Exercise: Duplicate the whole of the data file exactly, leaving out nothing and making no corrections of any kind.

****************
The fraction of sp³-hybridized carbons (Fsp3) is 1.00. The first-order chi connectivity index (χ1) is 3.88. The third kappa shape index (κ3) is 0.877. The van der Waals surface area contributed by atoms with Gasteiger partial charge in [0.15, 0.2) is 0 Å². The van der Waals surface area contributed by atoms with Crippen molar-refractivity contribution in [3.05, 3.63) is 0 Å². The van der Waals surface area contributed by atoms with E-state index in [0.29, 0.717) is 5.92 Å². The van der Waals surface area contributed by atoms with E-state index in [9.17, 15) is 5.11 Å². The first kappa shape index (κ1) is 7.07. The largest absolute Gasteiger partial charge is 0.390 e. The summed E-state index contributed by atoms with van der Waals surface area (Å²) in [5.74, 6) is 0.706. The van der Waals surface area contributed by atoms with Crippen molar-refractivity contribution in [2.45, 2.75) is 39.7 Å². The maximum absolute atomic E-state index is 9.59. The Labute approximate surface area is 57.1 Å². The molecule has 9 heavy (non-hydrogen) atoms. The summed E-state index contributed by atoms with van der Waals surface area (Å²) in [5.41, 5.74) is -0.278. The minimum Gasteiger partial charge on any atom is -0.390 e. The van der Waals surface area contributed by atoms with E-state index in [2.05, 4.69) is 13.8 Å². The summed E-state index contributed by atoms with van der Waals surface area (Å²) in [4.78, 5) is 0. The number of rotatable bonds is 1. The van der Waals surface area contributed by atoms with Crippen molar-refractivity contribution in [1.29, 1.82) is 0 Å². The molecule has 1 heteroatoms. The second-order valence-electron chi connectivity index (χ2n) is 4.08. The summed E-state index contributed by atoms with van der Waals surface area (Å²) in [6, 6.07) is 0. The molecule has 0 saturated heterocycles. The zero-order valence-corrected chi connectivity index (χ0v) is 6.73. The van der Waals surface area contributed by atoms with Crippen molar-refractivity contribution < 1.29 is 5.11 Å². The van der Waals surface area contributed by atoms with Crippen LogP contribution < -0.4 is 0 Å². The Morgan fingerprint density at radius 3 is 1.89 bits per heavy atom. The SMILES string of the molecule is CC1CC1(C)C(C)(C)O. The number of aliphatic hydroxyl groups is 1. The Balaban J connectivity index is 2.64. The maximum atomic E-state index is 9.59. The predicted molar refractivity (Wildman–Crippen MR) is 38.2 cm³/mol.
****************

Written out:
The fraction of sp³-hybridized carbons (Fsp3) is 1.00. The first-order chi connectivity index (χ1) is 3.88. The third kappa shape index (κ3) is 0.877. The van der Waals surface area contributed by atoms with Gasteiger partial charge in [0.15, 0.2) is 0 Å². The van der Waals surface area contributed by atoms with Crippen molar-refractivity contribution in [3.05, 3.63) is 0 Å². The van der Waals surface area contributed by atoms with E-state index in [0.29, 0.717) is 5.92 Å². The van der Waals surface area contributed by atoms with E-state index in [9.17, 15) is 5.11 Å². The first kappa shape index (κ1) is 7.07. The largest absolute Gasteiger partial charge is 0.390 e. The summed E-state index contributed by atoms with van der Waals surface area (Å²) in [5.74, 6) is 0.706. The van der Waals surface area contributed by atoms with Crippen molar-refractivity contribution in [2.45, 2.75) is 39.7 Å². The maximum absolute atomic E-state index is 9.59. The Labute approximate surface area is 57.1 Å². The molecule has 9 heavy (non-hydrogen) atoms. The summed E-state index contributed by atoms with van der Waals surface area (Å²) in [5.41, 5.74) is -0.278. The minimum Gasteiger partial charge on any atom is -0.390 e. The van der Waals surface area contributed by atoms with E-state index in [2.05, 4.69) is 13.8 Å². The summed E-state index contributed by atoms with van der Waals surface area (Å²) in [4.78, 5) is 0. The number of rotatable bonds is 1. The van der Waals surface area contributed by atoms with Crippen molar-refractivity contribution in [1.29, 1.82) is 0 Å². The molecule has 1 heteroatoms. The second-order valence-electron chi connectivity index (χ2n) is 4.08. The summed E-state index contributed by atoms with van der Waals surface area (Å²) in [6, 6.07) is 0. The molecule has 0 saturated heterocycles. The zero-order valence-corrected chi connectivity index (χ0v) is 6.73. The van der Waals surface area contributed by atoms with Crippen molar-refractivity contribution < 1.29 is 5.11 Å². The van der Waals surface area contributed by atoms with Crippen LogP contribution < -0.4 is 0 Å². The Morgan fingerprint density at radius 3 is 1.89 bits per heavy atom. The SMILES string of the molecule is CC1CC1(C)C(C)(C)O. The number of aliphatic hydroxyl groups is 1. The Balaban J connectivity index is 2.64. The maximum atomic E-state index is 9.59. The predicted molar refractivity (Wildman–Crippen MR) is 38.2 cm³/mol.